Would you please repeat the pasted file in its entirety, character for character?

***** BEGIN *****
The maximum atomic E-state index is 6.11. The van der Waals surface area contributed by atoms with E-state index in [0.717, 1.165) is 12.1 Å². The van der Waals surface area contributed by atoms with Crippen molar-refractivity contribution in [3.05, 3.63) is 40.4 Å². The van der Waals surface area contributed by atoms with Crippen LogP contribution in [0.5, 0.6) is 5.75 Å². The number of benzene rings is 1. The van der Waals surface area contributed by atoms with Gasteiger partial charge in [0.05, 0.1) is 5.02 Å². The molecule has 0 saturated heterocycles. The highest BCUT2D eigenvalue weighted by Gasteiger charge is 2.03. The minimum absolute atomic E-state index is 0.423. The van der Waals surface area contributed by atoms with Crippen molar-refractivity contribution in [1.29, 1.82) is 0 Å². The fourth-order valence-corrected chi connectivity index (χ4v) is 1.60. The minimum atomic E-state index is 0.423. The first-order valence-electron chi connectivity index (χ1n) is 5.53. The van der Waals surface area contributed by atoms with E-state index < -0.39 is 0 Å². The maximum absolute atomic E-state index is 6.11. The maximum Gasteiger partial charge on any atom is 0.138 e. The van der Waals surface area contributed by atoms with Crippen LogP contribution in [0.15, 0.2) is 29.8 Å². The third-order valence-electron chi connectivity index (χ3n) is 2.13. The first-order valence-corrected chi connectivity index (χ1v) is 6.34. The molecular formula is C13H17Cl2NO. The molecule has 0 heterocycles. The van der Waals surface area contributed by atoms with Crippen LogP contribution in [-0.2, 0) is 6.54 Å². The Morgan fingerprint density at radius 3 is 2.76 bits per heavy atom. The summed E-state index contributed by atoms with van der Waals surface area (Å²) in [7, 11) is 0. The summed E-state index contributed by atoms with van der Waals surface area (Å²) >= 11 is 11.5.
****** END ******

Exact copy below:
The maximum atomic E-state index is 6.11. The van der Waals surface area contributed by atoms with E-state index in [0.717, 1.165) is 12.1 Å². The van der Waals surface area contributed by atoms with Crippen molar-refractivity contribution in [3.05, 3.63) is 40.4 Å². The van der Waals surface area contributed by atoms with Crippen LogP contribution in [0.5, 0.6) is 5.75 Å². The number of benzene rings is 1. The van der Waals surface area contributed by atoms with Gasteiger partial charge in [0.05, 0.1) is 5.02 Å². The molecule has 0 saturated heterocycles. The highest BCUT2D eigenvalue weighted by Gasteiger charge is 2.03. The minimum absolute atomic E-state index is 0.423. The van der Waals surface area contributed by atoms with Crippen molar-refractivity contribution in [1.29, 1.82) is 0 Å². The fourth-order valence-corrected chi connectivity index (χ4v) is 1.60. The minimum atomic E-state index is 0.423. The first-order valence-electron chi connectivity index (χ1n) is 5.53. The van der Waals surface area contributed by atoms with E-state index < -0.39 is 0 Å². The maximum absolute atomic E-state index is 6.11. The maximum Gasteiger partial charge on any atom is 0.138 e. The van der Waals surface area contributed by atoms with Crippen LogP contribution in [0.15, 0.2) is 29.8 Å². The third-order valence-electron chi connectivity index (χ3n) is 2.13. The first-order valence-corrected chi connectivity index (χ1v) is 6.34. The molecular formula is C13H17Cl2NO. The molecule has 0 heterocycles. The van der Waals surface area contributed by atoms with Crippen LogP contribution in [-0.2, 0) is 6.54 Å². The Morgan fingerprint density at radius 3 is 2.76 bits per heavy atom. The summed E-state index contributed by atoms with van der Waals surface area (Å²) in [7, 11) is 0. The summed E-state index contributed by atoms with van der Waals surface area (Å²) >= 11 is 11.5.